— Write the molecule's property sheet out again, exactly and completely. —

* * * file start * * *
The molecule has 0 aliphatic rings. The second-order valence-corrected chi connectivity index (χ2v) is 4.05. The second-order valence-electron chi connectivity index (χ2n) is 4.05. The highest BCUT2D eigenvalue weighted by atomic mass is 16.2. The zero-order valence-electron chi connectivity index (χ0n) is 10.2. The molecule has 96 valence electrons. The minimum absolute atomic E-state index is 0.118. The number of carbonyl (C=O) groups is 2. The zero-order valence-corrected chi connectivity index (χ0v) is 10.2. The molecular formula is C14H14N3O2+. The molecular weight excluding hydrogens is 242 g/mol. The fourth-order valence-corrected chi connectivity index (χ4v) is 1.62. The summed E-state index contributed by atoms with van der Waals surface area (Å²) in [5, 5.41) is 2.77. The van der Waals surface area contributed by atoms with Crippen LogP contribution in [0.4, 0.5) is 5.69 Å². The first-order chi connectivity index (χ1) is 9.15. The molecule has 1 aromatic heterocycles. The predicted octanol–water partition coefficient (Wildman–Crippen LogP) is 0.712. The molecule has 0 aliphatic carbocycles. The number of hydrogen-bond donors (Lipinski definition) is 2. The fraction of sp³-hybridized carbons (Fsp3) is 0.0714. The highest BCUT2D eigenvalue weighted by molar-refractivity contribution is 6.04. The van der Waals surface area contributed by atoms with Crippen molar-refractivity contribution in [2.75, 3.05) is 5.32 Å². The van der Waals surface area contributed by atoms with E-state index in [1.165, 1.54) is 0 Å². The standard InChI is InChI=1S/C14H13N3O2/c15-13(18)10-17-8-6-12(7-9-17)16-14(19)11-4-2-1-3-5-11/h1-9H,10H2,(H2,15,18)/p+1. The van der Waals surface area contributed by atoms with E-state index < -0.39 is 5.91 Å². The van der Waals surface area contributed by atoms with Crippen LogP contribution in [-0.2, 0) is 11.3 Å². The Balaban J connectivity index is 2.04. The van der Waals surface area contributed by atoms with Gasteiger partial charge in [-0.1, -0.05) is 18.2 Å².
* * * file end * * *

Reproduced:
The molecule has 0 aliphatic rings. The second-order valence-corrected chi connectivity index (χ2v) is 4.05. The second-order valence-electron chi connectivity index (χ2n) is 4.05. The highest BCUT2D eigenvalue weighted by atomic mass is 16.2. The zero-order valence-electron chi connectivity index (χ0n) is 10.2. The molecule has 96 valence electrons. The minimum absolute atomic E-state index is 0.118. The number of carbonyl (C=O) groups is 2. The zero-order valence-corrected chi connectivity index (χ0v) is 10.2. The molecular formula is C14H14N3O2+. The molecular weight excluding hydrogens is 242 g/mol. The fourth-order valence-corrected chi connectivity index (χ4v) is 1.62. The summed E-state index contributed by atoms with van der Waals surface area (Å²) in [5, 5.41) is 2.77. The van der Waals surface area contributed by atoms with Crippen LogP contribution in [0.4, 0.5) is 5.69 Å². The first-order chi connectivity index (χ1) is 9.15. The molecule has 1 aromatic heterocycles. The predicted octanol–water partition coefficient (Wildman–Crippen LogP) is 0.712. The molecule has 0 aliphatic carbocycles. The number of hydrogen-bond donors (Lipinski definition) is 2. The fraction of sp³-hybridized carbons (Fsp3) is 0.0714. The highest BCUT2D eigenvalue weighted by molar-refractivity contribution is 6.04. The van der Waals surface area contributed by atoms with Crippen molar-refractivity contribution in [2.75, 3.05) is 5.32 Å². The van der Waals surface area contributed by atoms with E-state index in [1.165, 1.54) is 0 Å². The standard InChI is InChI=1S/C14H13N3O2/c15-13(18)10-17-8-6-12(7-9-17)16-14(19)11-4-2-1-3-5-11/h1-9H,10H2,(H2,15,18)/p+1. The van der Waals surface area contributed by atoms with E-state index < -0.39 is 5.91 Å². The van der Waals surface area contributed by atoms with Crippen LogP contribution in [-0.2, 0) is 11.3 Å². The Balaban J connectivity index is 2.04. The van der Waals surface area contributed by atoms with Gasteiger partial charge in [-0.1, -0.05) is 18.2 Å².